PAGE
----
U.S. National Security Adviser H.R. McMaster refused Thursday to disclose whether President Donald Trump has decided to withdraw the United States from the 2015 international pact curbing Iran's nuclear weapons development, but said the decision will be part of a broad U.S. strategy toward Iran.
"When the announcement is made, it will fit into a fundamentally sound and broad strategy aimed at addressing Iran's destabilizing behavior and prioritizing protecting American vital interests," McMaster said on NBC's Today show.
While McMaster declined to offer insight into the decision, he acknowledged it "is accurate" Trump is keen on renegotiating parts of the agreement that pertain to the pact's expiration and Iran's ballistic missile programs.
Trump told reporters Wednesday at the U.N. General Assembly he had made a decision, but declined to say what it was. "I'll let you know," he said.
On Tuesday, Trump disparaged the deal at the U.N. General Assembly, calling it one of the worst transactions the U.S. has ever entered into. It was negotiated during the administration of his predecessor, Barack Obama. Its provisions keep Tehran from developing nuclear weapons in exchange for lifting heavy economic sanctions.
The seven signatories to the agreement met Wednesday night at the United Nations. The European Union’s foreign policy chief, Federica Mogherini, chairs the joint commission that is monitoring the deal’s implementation.
"The agreement is concerning the nuclear program. As such it is delivering. We all agreed that all parties are fulfilling their commitments. The agreement is being implemented," she told reporters.
Mogherini said there is no need to reopen the multilateral agreement, which was endorsed by the U.N. Security Council in a legally binding resolution.
"As Europeans, we will make sure the agreement stays," she added.
"I think it would be a mistake just to abandon the nuclear agreement without anything else," French President Emmanuel Macron, one of the pact's signatories, told reporters earlier Wednesday. He did say that while the deal is a good one, it could have additional pillars covering ballistic missile activity, the post-2025 period when some restrictions end, and include discussions with Iran about the current regional situation.
The meeting was the first encounter between U.S. Secretary of State Rex Tillerson and his Iranian counterpart, Mohammad Javad Zarif.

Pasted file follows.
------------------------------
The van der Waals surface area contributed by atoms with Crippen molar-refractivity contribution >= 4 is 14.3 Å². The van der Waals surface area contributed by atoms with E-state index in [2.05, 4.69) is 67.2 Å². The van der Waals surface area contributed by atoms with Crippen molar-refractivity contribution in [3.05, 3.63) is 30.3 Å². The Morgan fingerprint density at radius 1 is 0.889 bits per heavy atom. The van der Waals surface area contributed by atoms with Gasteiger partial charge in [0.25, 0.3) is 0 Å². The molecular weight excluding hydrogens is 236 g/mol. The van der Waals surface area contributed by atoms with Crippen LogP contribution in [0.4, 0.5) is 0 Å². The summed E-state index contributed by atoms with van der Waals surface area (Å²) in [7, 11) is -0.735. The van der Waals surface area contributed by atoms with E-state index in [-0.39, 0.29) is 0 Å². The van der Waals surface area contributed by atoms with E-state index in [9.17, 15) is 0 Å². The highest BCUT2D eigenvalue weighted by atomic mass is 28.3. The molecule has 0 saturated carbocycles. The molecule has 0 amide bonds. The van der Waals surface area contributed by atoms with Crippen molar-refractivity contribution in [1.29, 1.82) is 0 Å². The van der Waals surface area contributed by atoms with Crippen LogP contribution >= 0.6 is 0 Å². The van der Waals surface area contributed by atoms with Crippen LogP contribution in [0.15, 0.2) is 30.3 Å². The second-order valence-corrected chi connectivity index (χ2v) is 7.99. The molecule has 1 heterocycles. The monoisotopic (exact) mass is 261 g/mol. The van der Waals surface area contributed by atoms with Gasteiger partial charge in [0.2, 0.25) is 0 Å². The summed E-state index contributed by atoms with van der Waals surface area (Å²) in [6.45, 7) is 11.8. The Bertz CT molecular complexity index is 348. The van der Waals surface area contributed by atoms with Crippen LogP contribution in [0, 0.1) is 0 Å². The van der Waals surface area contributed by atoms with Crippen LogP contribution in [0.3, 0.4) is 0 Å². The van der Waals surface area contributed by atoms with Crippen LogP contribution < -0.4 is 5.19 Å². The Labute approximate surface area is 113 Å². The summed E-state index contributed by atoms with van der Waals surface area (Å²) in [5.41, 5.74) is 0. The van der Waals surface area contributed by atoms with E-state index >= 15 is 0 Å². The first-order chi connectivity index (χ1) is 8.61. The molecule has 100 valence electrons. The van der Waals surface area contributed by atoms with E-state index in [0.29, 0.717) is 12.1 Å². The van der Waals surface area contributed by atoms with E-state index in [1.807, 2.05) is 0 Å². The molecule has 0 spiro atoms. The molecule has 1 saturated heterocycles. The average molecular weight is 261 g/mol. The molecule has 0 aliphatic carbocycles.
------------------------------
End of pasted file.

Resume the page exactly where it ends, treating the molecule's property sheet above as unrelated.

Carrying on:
Tillerson said the U.S. has "significant issues" with the agreement, from a political, not a technical standpoint. Tillerson added that he did not know that Trump would say Wednesday that a decision had been made.
The secretary of state said the U.S. had presented its case to its allies and shared its concerns about Iran’s troubling behavior.
Iranian President Hassan Rouhani told the General Assembly on Wednesday that Tehran is in compliance with its international obligations and would not break them.
"I declare before you that the Islamic Republic of Iran will not be the first country to violate the agreement; but it will respond decisively and resolutely to its violation by any party," Rouhani said. "It will be a great pity if this agreement were to be destroyed by rogue newcomers to the world of politics."
Rouhani was adamant that the deal cannot be renegotiated, an option Trump has suggested.
"This agreement is not something someone can touch," Rouhani told reporters at a news conference. "This is a building that from the frame of which, if you take off a single brick, the entire building will collapse."
Inspectors from the U.N. nuclear watchdog agency the IAEA, which monitors the deal’s implementation, have found Iran consistently in technical compliance. U.S. officials argue that Tehran's ballistic missile tests and support for militant groups and Syria’s dictator breach the "spirit" of the deal.
The Trump administration has twice certified that Iran is complying with the agreement but has said he would not keep doing so indefinitely. Iran is facing a new assessment deadline in mid-October. If the U.S. were to withdraw, the deal could collapse.
University of Pennsylvania political science professor Ian Lustick said Trump's handling of the situation is "creating an unnecessary crisis" and that the administration's approach has been to find ways to enforce the deal that are so irritating to Iran that it withdraws.
"What we have with North Korea is what we would have with Iran if we didn’t have the agreement," Lustick told VOA. "Do we really want two of these situations?"
White House Correspondent Peter Heinlein in New York contributed to this report.